One of the biggest stories in the entertainment world in the last month has been the unstoppable support given to the long-ago cancelled television series “Veronica Mars.“
Fans have rallied behind show creator Rob Thomas, not just with enthusiasm, but with dollars to make a feature film version happen.
Thomas’s Veronica Mars Movie Project campaign on the crowdfunding site Kickstarter raked in over $5.7 million, almost three times as much as its goal, becoming the most backed project in Kickstarter history.
Thomas has wanted to make a “Mars” movie ever since the show got cancelled back in 2007, but Warner Brothers, the studio who owns the rights, wasn’t interested. When Thomas approached Warner Brothers with his Kickstarter scheme earlier this year, they said they would make the film if he could muster the money, which would thus indicate there is an audience that could bring in box office dollars.
“Veronica Mars” isn’t the only show, or film, or artistic undertaking, with a small but devoted fan base to fall victim to profit margins. Here in Canada, many projects tend to have a very short time in the sun before funds run dry or companies decide to pull the plug if something isn’t bringing in “Real Housewives” or “Dragon’s Den” advertising rates. It’s happening across the arts industry. The book and publishing industry is shrinking, television networks prefer low-cost reality programs over scripted series, movie execs go for guaranteed superhero blockbusters, and deep-pocketed theatre producers are nearly an extinct species. Fewer companies are taking chances and artists are left to fund their endeavours independently.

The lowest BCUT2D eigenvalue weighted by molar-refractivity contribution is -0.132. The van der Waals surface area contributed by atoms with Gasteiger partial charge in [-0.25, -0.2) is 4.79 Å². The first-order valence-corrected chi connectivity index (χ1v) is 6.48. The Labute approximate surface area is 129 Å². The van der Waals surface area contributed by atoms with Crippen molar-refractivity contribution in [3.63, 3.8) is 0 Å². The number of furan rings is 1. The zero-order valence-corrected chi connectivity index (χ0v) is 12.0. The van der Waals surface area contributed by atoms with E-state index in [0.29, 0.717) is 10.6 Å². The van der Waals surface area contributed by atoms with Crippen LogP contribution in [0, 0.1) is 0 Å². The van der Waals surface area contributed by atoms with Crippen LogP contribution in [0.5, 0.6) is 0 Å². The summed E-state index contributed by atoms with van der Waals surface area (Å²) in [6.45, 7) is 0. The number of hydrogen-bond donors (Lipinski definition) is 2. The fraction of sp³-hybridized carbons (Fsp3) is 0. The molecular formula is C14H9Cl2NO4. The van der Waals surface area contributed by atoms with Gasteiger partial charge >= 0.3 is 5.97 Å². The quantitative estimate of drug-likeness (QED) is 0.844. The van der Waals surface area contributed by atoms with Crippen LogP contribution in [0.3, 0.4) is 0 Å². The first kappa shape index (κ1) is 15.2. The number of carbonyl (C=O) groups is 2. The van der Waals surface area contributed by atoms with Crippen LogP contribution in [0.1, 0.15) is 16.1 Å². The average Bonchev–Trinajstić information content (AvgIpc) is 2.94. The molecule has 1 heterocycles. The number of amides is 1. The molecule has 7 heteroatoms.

And so they do. Thousands of projects have been funded on Kickstarter, and in Canada on Indiegogo. From television pilots and post-production work on documentaries, to multimedia art pieces and translations of stageplays, everybody’s got a project that’s ready for the world to see, so long as it gets a little cashola to make it happen.
For independent artists, crowdfunding can be one of the few means to see a project to fruition. But what about projects like “Veronica Mars,” where a company worth billions owns the rights to the material but won’t fork over a few million to make a film that has demonstrated it will have an audience? Are we enabling massive companies to swindle us, first by getting us to pay to produce a film, television project, or whatever, and then by flashing our credit cards again when we want to go see the final product in theatres, or buy the book, or watch it on Netflix?
Somehow it feels like consumers are getting double fleeced. Then again, I don’t think those “Mars” fans really care. Their love is that unwavering.